Kodiak lab measuring effects of ocean acidification

Our oceans, teaming with life and a rich source of food, are changing.

Absorbing half of the world’s carbon emissions — in excess of hundreds of millions of tons — is enough to potentially change marine life as we know it.

And what may seem like a subtle shift in chemistry to the average person could spell disaster. A lab here is providing clues about what’s in store, using king crabs, which are the ocean’s equivalent of a canary in the coal mine.

“If they are impacted by ocean acidification, we are talking about the entire food chain being impacted from the bottom up,” said Dr. Bob Foy with the Kodiak Fisheries Research Center.



In addition to the carbon dioxide pumped into the atmosphere by humans, oceans have soaked up carbon naturally over eons. The question is at what point does the ocean’s chemistry become dangerously unbalanced?

Carbon-loaded water is more acidic, which is also more corrosive. And for animals that make shells, that’s potentially a huge problem.

“If you were to take a shell and stick it in a can of Coke it will dissolve because of the carbon dioxide that’s forced into the can. It’s the same thing that’s happening in the environment right now,” Foy said.

Researchers are raising crabs in different carbon-infused environments and taking note of the effects.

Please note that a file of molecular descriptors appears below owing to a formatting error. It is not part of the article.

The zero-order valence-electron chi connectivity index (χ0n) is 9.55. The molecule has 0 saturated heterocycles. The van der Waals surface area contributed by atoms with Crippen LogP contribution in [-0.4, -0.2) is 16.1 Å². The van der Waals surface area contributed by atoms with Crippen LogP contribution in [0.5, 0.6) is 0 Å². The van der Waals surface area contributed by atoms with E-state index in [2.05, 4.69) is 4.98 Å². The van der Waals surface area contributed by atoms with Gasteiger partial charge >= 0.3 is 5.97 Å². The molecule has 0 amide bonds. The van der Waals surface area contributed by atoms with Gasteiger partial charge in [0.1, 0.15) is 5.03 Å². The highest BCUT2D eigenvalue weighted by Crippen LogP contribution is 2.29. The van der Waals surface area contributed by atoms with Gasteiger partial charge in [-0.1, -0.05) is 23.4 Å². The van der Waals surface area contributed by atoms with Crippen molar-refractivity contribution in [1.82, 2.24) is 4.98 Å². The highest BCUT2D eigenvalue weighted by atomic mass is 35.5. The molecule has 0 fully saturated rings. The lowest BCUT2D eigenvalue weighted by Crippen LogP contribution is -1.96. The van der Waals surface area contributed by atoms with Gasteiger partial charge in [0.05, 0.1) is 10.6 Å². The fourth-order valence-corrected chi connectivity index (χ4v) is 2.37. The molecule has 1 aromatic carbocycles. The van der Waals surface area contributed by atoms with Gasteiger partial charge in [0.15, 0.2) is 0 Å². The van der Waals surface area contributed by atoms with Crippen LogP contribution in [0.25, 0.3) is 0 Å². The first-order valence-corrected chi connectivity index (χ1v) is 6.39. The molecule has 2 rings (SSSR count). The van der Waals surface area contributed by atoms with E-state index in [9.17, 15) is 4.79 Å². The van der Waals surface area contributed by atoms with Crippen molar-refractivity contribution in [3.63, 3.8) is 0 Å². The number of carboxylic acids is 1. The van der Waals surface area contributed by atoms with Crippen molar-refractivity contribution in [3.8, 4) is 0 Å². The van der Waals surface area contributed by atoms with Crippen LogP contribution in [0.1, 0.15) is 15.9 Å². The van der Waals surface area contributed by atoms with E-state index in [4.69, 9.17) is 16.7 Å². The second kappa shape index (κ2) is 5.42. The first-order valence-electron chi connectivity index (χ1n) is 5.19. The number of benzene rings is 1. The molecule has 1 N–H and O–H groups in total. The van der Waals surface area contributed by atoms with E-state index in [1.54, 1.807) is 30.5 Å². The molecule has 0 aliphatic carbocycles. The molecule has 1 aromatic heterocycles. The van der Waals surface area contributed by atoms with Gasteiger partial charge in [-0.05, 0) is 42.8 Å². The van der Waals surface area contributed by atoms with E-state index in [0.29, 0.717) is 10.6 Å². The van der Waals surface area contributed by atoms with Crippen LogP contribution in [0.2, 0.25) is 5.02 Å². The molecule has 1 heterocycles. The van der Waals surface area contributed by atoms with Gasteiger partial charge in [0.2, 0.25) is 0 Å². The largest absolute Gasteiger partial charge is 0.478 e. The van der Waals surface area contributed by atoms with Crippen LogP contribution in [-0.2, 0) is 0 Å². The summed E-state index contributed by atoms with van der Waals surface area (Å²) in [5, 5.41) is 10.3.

“What we’re looking for is both the thickness of that shell and then when she molts we’ll be looking at her ability to form the new shell,” Foy said.

Scientists already know ocean acidification impacts the way the crabs grow and molt, but what else does it do?

“The question is what happens before it completely dissolves — does it become available to predation?” Foy said. “You know there is a reason they have these shells. If the shell starts to dissolve and gets weak, does that make them easier food for a big cod or a flat fish or something?”

With ocean life so delicately intertwined, scientists say changes in just one animal can trigger a cascade of effects across the entire chain of life, and they’re hoping Alaska’s king crabs will help decode what’s yet to come.

By the end of this century the oceans are predicted to be 150 times more acidic than pre-industrial levels. Right now they’re 30 percent higher.

The work at Kodiak is to determine where the tipping point for species survivability may be, in hopes of giving people time to prepare for the changes ahead.

This could also impact salmon and the fishing industry in serious ways. One lawmaker called it global warming’s “evil twin.”

Similar carbon dioxide tests performed on small snails showed that when exposed to the levels expected by the end of the century their shells dissolved within 48 hours.

Pink salmon eat those snails, so it really has the potential to have a huge ripple effect across the balance of life in the ocean.

Jill Burke, KTUU.COM, 27 April 2009. Article.

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